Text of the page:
Twitter Gives Two-Factor Security a Second Shot
For the second time in as many months, Twitter is trying to secure itself and its users with a new log-in verification system.Twitter is aiming to improve security for its users with an improved two-factor log-in verification system that goes beyond the SMS-based system that the company first deployed two months ago. Security experts eWeek spoke with have mixed opinions on whether Twitter's latest attempt at user security will really make a difference. Two-factor authentication refers to a site's or service's requirements for a second password or token in order to gain access. The idea is that a single username and password combination can potentially be breached, but adding in the second factor for authentication, increases the complexity and reduces the risk. Typically, two-factor authentication systems use a randomly generated password that is time-based, in order to make the log-in more secure. Twitter first implemented two-factor authentication in May, after the accounts of a number of high-profile media users were exploited. The initial May implementation relied on users receiving a Short Message Service (SMS) text on their smartphones in order to provide the two-factor log-in verification. Now, Twitter is enabling both Apple iOS and Google Android smartphone users to leverage their existing Twitter apps for the two-factor log-in verification process. With the new system, Twitter users enroll their smartphone apps in the log-in verification process with a simple settings box checkmark. Once that's done, whenever a browser-based log-in request comes in, the mobile Twitter app becomes the control point from which the user can approve access.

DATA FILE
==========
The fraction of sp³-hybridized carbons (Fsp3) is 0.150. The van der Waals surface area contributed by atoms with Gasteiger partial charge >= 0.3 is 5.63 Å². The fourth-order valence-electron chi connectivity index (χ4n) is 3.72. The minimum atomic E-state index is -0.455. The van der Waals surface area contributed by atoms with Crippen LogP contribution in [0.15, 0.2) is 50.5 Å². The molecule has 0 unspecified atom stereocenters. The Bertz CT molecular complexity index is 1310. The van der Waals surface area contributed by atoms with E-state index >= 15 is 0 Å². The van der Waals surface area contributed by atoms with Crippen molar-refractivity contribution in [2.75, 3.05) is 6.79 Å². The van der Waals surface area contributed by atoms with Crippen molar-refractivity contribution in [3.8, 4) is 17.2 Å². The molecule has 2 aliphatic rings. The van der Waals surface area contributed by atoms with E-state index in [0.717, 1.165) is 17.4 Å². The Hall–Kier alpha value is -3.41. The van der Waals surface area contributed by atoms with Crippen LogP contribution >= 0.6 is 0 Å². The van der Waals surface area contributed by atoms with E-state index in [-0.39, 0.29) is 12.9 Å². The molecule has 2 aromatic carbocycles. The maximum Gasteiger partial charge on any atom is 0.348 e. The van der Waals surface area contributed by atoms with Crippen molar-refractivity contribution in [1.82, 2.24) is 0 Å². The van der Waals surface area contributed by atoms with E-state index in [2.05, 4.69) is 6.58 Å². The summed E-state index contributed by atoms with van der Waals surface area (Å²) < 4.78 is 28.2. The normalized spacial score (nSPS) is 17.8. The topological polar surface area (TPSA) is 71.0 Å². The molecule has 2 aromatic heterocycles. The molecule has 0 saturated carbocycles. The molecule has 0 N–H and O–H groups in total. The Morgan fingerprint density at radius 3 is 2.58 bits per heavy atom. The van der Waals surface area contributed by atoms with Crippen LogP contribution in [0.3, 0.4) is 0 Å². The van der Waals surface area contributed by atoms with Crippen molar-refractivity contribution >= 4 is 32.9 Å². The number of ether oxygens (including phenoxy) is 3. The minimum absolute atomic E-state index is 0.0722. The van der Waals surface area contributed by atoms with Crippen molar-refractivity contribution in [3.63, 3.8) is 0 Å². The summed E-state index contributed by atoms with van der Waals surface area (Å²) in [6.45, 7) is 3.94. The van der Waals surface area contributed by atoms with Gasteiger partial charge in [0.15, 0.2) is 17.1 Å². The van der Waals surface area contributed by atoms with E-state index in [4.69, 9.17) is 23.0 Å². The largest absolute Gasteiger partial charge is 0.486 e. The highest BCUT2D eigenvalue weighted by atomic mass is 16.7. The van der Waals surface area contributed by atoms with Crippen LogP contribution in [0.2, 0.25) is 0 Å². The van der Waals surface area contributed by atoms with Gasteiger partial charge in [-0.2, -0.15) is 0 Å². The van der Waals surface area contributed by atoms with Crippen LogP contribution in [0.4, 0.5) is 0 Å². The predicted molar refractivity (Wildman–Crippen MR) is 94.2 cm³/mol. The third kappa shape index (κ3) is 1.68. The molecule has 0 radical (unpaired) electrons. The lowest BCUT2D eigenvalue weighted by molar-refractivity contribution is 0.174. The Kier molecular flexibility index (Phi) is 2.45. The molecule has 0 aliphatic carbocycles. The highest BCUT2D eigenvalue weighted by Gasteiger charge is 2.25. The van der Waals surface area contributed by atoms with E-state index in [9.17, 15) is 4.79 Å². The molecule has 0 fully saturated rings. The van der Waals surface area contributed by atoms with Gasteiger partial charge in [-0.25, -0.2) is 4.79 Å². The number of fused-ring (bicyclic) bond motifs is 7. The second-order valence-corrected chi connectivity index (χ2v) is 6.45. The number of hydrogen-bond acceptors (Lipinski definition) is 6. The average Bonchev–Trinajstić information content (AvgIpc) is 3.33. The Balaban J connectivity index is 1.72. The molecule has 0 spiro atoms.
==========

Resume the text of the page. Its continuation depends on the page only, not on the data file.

If the users lose or forget their phones, Twitter also now has a backup log-in verification code, that users are prompted to print and store, that can be used as well.